Trump ‘con jobs’ endanger U.S. and world, Kerry tells Morristown book fest

Former Secretary of State John Kerry addresses the 2018 Morristown Festival of Books. Photo by Kevin Coughlin
Former Secretary of State John Kerry addresses the 2018 Morristown Festival of Books. Photo by Kevin Coughlin
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The President who vowed to “Make America Great Again” has lost sight of the values and sacrifices that made America truly great, leaving a vacuum that is “dangerous for our country and is dangerous for the world,” former Secretary of State John Kerry said Friday in Morristown.

“Russia and China are extremely busy trying to attack our leadership status,” said Kerry, in town to promote his book, Every Day Is Extra, as keynote speaker at the fifth annual Morristown Festival of Books.

The festival continues on Saturday, Oct. 13, 2018, with free talks by more than 50 authors from numerous genres.

During a 90-minute conversation with former NBC News anchor Ann Curry, Kerry blamed the Trump administration’s “obfuscation, avoidance of truth… lies, and outright gamesmanship and con jobs,” along with the President’s withdrawal from treaties and his bullying of allies, for helping Vladimir Putin and Xi Jinping portray America as in decline.

Moderator Ann Curry talks with keynote speaker John Kerry at the 2018 Morristown Festival of Books. Photo by Kevin Coughlin
Moderator Ann Curry talks with keynote speaker John Kerry at the 2018 Morristown Festival of Books. Photo by Kevin Coughlin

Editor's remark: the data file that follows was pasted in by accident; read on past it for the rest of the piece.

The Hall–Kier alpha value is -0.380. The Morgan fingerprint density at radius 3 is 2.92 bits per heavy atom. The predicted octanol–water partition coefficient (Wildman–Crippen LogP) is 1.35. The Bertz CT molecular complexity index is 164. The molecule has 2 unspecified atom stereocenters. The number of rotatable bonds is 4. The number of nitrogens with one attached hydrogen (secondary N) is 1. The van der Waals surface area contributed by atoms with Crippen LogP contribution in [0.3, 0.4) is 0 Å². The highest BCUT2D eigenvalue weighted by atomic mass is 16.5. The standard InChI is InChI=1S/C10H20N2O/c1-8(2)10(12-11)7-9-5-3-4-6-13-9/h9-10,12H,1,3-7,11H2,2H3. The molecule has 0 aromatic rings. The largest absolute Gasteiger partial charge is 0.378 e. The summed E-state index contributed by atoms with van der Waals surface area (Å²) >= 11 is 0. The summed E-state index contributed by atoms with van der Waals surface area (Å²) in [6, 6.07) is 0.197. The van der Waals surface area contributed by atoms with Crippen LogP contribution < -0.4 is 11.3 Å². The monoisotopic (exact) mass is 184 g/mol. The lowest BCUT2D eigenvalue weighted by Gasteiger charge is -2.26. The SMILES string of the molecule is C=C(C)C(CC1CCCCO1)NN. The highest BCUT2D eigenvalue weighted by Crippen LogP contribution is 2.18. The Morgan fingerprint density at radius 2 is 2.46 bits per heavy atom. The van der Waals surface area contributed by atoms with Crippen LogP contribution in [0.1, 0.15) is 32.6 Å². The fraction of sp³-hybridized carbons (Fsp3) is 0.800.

As Secretary of State under President Obama, Kerry led U.S. efforts to broker the Paris Agreement to curb climate change, and the inspections deal to halt Iran’s nuclear arms program.

“Climate change is real,” Kerry said, citing Hurricane Michael and other increasingly violent storms as evidence.

“Lives are going to be lost because of this President’s decision to pull out of the Paris agreement. Billions of dollars of damage are going to be done because we’re not moving fast enough to protect ourselves. 

Former NBC News anchor Ann Curry tries to tease out John Kerry's future political plans, at the 2018 Morristown Festival of Books. Photo by Kevin Coughlin
Former NBC News anchor Ann Curry tries to tease out John Kerry’s future political plans, at the 2018 Morristown Festival of Books. Photo by Kevin Coughlin

“We have 500-year storms all the time now. Every hurricane is more intense now. Why?  Because the water is warmer. Because it puts more moisture into the air. This is all logical. But we have people who are not just illogical, they are disrespectful of science. They turn their backs with a willful kind of arrogance. We cannot accept that in our country.”

Trump’s decision to walk from the Iran deal, which U.S. partners are striving to salvage, also makes little sense, Kerry said.

“How does the ‘best negotiator in the world’ just pull out of an agreement without getting anything for it?” he said, getting laughs from the packed house at the Mayo Performing Arts Center.

Ann Curry interviews John Kerry at the Mayo Performing Arts Center, Oct. 12, 2018. Photo by Kevin Coughlin
Ann Curry interviews John Kerry at the Mayo Performing Arts Center, Oct. 12, 2018. Photo by Kevin Coughlin

Trump’s mockery of Professor Christine Blasey Ford, who accused Supreme Court nominee Brett Kavanaugh of sexual assault, was “utterly disgraceful,” added Kerry, a father of two daughters.